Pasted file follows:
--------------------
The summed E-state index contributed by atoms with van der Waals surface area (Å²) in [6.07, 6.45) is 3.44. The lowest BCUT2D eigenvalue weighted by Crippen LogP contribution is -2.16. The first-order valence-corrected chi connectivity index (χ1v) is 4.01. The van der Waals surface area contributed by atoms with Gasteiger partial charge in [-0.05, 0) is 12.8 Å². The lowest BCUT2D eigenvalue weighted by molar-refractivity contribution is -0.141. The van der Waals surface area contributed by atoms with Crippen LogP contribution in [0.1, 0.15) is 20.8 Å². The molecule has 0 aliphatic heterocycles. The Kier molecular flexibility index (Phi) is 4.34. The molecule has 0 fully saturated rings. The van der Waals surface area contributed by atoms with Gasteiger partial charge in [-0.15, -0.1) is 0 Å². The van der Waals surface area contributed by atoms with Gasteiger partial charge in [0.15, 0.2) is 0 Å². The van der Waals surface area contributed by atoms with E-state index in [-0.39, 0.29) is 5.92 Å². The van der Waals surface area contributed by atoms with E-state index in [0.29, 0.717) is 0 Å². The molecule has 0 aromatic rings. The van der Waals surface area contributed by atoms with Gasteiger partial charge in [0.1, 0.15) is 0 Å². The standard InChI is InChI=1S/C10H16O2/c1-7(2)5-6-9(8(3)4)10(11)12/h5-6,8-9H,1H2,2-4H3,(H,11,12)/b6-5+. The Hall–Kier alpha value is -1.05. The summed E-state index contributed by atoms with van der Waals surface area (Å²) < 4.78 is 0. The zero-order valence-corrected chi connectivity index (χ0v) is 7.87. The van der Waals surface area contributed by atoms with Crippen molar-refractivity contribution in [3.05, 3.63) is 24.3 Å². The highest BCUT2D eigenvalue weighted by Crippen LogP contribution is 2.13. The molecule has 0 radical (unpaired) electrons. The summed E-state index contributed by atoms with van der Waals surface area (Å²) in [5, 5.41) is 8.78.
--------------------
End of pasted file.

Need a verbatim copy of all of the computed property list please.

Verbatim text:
The summed E-state index contributed by atoms with van der Waals surface area (Å²) in [6.07, 6.45) is 3.44. The lowest BCUT2D eigenvalue weighted by Crippen LogP contribution is -2.16. The first-order valence-corrected chi connectivity index (χ1v) is 4.01. The van der Waals surface area contributed by atoms with Gasteiger partial charge in [-0.05, 0) is 12.8 Å². The lowest BCUT2D eigenvalue weighted by molar-refractivity contribution is -0.141. The van der Waals surface area contributed by atoms with Crippen LogP contribution in [0.1, 0.15) is 20.8 Å². The molecule has 0 aliphatic heterocycles. The Kier molecular flexibility index (Phi) is 4.34. The molecule has 0 fully saturated rings. The van der Waals surface area contributed by atoms with Gasteiger partial charge in [-0.15, -0.1) is 0 Å². The van der Waals surface area contributed by atoms with Gasteiger partial charge in [0.15, 0.2) is 0 Å². The van der Waals surface area contributed by atoms with E-state index in [-0.39, 0.29) is 5.92 Å². The van der Waals surface area contributed by atoms with E-state index in [0.29, 0.717) is 0 Å². The molecule has 0 aromatic rings. The van der Waals surface area contributed by atoms with Gasteiger partial charge in [0.1, 0.15) is 0 Å². The standard InChI is InChI=1S/C10H16O2/c1-7(2)5-6-9(8(3)4)10(11)12/h5-6,8-9H,1H2,2-4H3,(H,11,12)/b6-5+. The Hall–Kier alpha value is -1.05. The summed E-state index contributed by atoms with van der Waals surface area (Å²) < 4.78 is 0. The zero-order valence-corrected chi connectivity index (χ0v) is 7.87. The van der Waals surface area contributed by atoms with Crippen molar-refractivity contribution in [3.05, 3.63) is 24.3 Å². The highest BCUT2D eigenvalue weighted by Crippen LogP contribution is 2.13. The molecule has 0 radical (unpaired) electrons. The summed E-state index contributed by atoms with van der Waals surface area (Å²) in [5, 5.41) is 8.78.